Ride some of Sven's favourites

  • Carl Patton stops for a rest and to take in the view from Fishers Track, Ruapehu. Photo: Nick Lambert
    Starting at the National Park Railway Station, Fishers Track is a mostly downhill trail with spectacular scenery. This Grade 2 track is an excellent backcountry ride for those mountain bike riders with only a little experience. The 17km track begins with a short climb to a summit with breathtaking views of Mount Ruapehu, Mt Ngauruhoe, Mount Tongariro and the Retaruke Valley. The downhill section of trail is 6km long and is a beautiful ride through farmland. Allow 2-3 hours to ride from end-to-end. 
  • Riders meet their transport – the Chris Jolly Outdoors water shuttle on the Waihora section of the Great Lake Trail, Taupo. Photo: DGLT
    The Great Lake Trail is a scenic 71km Grade 3 trail that follows the northeastern shoreline of Lake Taupo, New Zealand’s largest lake. The all-weather, all-season trail traverses through native forest providing stunning views across Lake Taupo to the majestic volcanoes of Tongariro National Park. With three distinct sections, the trail has something to suit all fitness levels.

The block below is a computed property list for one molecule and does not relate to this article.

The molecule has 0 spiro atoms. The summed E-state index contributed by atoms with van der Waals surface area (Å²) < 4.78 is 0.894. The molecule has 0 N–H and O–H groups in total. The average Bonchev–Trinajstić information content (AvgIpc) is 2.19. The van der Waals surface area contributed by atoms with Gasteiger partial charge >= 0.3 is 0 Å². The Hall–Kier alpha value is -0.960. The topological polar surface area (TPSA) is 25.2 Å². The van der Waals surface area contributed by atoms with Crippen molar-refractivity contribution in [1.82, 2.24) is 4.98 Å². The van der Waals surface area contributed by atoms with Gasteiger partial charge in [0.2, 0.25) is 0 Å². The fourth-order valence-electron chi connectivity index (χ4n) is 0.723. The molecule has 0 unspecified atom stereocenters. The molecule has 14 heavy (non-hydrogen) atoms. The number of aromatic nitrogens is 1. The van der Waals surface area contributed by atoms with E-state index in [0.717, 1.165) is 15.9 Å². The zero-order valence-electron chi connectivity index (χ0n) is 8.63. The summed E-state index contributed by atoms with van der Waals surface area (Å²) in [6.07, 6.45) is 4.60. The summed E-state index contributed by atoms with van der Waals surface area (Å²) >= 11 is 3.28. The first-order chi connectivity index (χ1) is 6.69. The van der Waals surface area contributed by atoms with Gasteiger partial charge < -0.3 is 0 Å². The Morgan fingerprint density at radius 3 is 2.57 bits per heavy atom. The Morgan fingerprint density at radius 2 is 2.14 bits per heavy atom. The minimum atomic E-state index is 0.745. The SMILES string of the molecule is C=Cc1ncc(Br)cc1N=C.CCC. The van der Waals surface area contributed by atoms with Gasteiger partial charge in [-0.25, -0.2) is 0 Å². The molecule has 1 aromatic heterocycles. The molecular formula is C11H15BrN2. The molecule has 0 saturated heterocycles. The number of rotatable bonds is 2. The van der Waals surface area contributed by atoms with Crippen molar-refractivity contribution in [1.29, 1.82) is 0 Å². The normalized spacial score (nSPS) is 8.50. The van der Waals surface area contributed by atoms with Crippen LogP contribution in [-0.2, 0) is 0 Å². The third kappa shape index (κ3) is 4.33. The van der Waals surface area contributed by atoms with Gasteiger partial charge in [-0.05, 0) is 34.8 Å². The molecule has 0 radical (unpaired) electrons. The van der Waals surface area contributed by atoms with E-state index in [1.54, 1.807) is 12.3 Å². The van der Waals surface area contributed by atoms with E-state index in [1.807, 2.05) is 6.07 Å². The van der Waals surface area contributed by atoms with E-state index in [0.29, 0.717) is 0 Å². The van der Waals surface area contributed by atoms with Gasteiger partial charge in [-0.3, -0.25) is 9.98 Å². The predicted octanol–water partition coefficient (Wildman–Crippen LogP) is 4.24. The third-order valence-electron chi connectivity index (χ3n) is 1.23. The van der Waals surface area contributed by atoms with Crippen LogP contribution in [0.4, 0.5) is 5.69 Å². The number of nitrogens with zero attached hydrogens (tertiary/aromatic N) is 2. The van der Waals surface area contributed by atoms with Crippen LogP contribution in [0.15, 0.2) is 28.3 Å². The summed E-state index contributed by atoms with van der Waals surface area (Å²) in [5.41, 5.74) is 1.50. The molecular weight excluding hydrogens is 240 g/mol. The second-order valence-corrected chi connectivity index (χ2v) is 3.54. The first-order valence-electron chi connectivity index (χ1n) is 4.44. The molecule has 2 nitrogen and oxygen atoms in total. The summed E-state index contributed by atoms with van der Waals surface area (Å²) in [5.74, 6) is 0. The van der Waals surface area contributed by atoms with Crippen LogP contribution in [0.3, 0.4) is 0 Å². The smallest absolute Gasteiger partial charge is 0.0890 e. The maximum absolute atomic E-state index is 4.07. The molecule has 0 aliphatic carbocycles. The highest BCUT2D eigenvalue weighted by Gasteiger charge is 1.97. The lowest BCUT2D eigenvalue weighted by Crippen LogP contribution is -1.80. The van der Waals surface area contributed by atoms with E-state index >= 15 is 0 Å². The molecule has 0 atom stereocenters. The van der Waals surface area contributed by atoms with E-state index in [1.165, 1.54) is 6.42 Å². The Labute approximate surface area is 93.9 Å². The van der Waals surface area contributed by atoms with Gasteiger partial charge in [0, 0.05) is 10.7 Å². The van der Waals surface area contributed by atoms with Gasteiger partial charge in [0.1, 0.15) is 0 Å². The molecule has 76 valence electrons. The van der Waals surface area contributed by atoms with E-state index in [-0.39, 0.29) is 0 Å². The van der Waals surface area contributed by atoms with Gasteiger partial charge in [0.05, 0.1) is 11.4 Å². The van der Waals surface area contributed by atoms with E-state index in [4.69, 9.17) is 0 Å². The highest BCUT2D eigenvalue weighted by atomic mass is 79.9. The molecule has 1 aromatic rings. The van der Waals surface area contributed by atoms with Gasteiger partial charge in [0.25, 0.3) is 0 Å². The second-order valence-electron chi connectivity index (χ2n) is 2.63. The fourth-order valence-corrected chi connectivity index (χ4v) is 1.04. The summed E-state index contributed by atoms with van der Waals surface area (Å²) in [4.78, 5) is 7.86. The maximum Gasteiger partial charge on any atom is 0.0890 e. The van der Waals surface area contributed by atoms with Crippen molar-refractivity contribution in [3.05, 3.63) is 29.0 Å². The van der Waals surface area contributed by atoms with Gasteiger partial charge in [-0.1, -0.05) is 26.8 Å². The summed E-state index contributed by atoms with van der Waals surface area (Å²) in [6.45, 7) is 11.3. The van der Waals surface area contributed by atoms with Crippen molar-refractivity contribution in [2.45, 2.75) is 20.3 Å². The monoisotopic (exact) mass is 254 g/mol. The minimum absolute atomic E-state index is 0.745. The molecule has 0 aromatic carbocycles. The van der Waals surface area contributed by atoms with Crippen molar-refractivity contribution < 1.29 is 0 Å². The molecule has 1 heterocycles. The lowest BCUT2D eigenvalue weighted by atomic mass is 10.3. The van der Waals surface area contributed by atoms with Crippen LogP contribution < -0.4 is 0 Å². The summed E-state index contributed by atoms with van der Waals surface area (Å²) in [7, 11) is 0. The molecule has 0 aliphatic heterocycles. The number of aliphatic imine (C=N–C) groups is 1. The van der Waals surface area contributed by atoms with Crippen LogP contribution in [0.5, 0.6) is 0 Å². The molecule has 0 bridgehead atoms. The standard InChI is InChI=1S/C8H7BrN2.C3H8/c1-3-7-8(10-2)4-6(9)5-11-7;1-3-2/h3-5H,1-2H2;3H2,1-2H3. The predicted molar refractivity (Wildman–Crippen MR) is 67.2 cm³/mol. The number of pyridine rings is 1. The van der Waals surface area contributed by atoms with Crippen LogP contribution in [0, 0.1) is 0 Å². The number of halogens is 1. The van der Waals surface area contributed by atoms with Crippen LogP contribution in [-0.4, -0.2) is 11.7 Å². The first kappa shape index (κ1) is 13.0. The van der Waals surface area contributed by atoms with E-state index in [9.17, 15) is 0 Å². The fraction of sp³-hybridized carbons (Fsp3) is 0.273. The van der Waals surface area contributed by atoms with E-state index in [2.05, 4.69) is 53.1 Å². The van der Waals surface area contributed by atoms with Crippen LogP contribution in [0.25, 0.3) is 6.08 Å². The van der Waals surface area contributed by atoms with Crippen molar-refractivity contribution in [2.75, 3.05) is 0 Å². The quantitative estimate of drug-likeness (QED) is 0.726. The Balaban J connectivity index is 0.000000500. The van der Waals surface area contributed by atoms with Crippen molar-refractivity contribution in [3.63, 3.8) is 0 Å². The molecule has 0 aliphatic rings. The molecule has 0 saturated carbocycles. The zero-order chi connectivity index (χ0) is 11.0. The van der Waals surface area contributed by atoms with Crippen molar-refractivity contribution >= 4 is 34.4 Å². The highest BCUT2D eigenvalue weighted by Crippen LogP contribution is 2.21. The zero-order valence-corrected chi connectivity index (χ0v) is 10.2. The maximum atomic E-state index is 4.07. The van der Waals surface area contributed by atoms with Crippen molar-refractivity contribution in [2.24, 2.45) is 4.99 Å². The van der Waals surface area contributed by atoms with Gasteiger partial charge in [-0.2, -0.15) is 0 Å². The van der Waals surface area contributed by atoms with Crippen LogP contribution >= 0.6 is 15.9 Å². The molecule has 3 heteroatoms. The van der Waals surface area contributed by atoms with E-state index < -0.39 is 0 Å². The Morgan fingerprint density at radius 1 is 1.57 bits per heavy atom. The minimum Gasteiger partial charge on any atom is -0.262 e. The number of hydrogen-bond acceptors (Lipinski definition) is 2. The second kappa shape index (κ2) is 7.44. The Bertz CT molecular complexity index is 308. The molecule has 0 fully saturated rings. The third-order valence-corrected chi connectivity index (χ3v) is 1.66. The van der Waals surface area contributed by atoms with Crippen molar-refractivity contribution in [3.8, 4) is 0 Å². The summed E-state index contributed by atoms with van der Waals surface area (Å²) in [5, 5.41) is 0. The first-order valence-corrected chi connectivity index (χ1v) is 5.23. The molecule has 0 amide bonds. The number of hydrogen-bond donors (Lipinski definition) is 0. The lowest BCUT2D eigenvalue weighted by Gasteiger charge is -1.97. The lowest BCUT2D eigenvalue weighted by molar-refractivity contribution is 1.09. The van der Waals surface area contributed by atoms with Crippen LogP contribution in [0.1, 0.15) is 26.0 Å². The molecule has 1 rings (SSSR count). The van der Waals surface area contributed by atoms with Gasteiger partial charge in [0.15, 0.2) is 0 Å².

• A group of riders pause to soak in the ancient bush of the Moerangi Trail near Whirinaki, New Zealand. Photo: Derek Morrison
    The Moerangi Track is a 35km adventure ride through pristine native forest with historic huts and sections of trail that will bring about an immense sense of accomplishment. The Grade 3 trail will take riders approximately 5-10 hours to ride, and while not technically difficult, the track does traverse some steep bluffs with a few long, grunty climbs. The excellent condition trail leads riders up to 1000m above sea level, before the well-deserved descent of 15km through epic native bush completes the journey. 
  • Gabby Molloy (left) and Justin Leov chase each other down the Grade 2 Simple Jack trail at the Skyline Rotorua MTB Gravity Park. Photo: Nick Lambert
    Skyline Rotorua is home to the world's first year-round Gondola-assisted bike park, Skyline Rotorua MTB Gravity Park. The gravity park accesses the world-class downhill mountain biking trails on the flanks of Mt Ngongotaha. The 8.5km trail network has a variety of trails with something to suit most skill levels. There are six mostly downhill trails emerging from the top of the gondola, ranging from Grade 2 to Grade 5. Home to Crankworx and UCI World MTB events, Skyline Rotorua MTB Gravity Park, has become a must-do highlight on any traveller's itinerary. 
  • AC65-MoutainsToSea-Camilla-Stoddart.jpg
    The Mountains to Sea Cycle Trail involves four to six days of riding through remote areas of native bush. The Grade 2-3 trails use a combination of local mountain biking trails, public roads and a jet-boat to take riders from the mountains of the Central Volcanic Plateau to the sea in Whanganui. Riders will traverse two national parks that are rich in natural and cultural heritage, enjoying stunning scenery along the way.